Biggest comet from outer solar system ever seen is 137 kilometres wide

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Astronomers have calculated the size of a ‘mega comet’ originating in the Oort Cloud, a cluster of icy bodies that surrounds our solar system

Space 4 February 2022

By Jonathan O’Callaghan

This illustration shows the distant Comet Bernardinelli-Bernstein as it might look in the outer Solar System. Comet Bernardinelli-Bernstein is estimated to be about 1000 times more massive than a typical comet, making it arguably the largest comet discovered in modern times. It has an extremely elongated orbit, journeying inward from the distant Oort Cloud over millions of years. It is the most distant comet to be discovered on its incoming path.

Illustration of the comet Bernardinelli-Bernstein as it might look in the outer solar system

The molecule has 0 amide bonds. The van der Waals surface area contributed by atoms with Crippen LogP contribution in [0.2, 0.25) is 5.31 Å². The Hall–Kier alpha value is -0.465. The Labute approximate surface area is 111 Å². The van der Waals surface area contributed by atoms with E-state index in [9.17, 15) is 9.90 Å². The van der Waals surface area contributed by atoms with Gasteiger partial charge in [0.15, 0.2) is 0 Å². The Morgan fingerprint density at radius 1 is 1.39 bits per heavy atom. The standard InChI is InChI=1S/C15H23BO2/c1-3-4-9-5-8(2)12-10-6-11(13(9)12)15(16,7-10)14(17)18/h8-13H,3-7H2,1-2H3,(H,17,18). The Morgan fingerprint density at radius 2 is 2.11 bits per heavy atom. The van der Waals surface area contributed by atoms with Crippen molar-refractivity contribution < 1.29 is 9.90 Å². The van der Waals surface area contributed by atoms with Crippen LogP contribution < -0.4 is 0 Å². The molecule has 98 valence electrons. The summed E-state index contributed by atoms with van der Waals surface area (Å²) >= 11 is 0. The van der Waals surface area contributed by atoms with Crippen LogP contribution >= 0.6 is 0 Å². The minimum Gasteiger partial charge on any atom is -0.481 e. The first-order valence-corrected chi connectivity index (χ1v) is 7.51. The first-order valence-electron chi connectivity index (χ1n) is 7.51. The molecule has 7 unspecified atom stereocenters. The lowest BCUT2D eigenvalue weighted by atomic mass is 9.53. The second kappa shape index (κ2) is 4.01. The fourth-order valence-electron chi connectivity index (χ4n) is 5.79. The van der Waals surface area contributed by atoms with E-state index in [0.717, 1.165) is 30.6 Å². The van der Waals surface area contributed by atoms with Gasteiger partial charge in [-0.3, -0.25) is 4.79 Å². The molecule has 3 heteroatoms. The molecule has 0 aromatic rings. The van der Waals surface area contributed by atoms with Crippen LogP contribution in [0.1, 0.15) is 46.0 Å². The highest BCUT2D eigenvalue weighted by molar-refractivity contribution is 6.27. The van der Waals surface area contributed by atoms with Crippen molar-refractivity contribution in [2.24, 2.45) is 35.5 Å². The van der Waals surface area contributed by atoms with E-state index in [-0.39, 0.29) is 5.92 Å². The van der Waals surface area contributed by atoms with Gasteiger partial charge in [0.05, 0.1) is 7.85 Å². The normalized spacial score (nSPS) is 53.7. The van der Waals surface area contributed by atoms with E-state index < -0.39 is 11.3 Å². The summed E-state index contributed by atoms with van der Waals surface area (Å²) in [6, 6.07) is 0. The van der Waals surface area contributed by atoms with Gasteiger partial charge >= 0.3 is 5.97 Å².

NOIRLab/NSF/AURA/J. da Silva

Astronomers have confirmed that a “mega comet” flying towards the sun is the biggest comet from the outer solar system ever found.

In June 2021, astronomers announced the discovery of comet C/2014 UN271 (Bernardinelli-Bernstein) beyond the orbit of Uranus. Its brightness suggested it was a vast object originating from a cloud of icy bodies that surrounds our solar system, the Oort Cloud. It was estimated to be between 100 and 370 kilometres across, making it …

Article amended on 4 February 2022

We amended this article to correctly refer to the reflectivity of the comet and state the diameter of 95P/Chiron.

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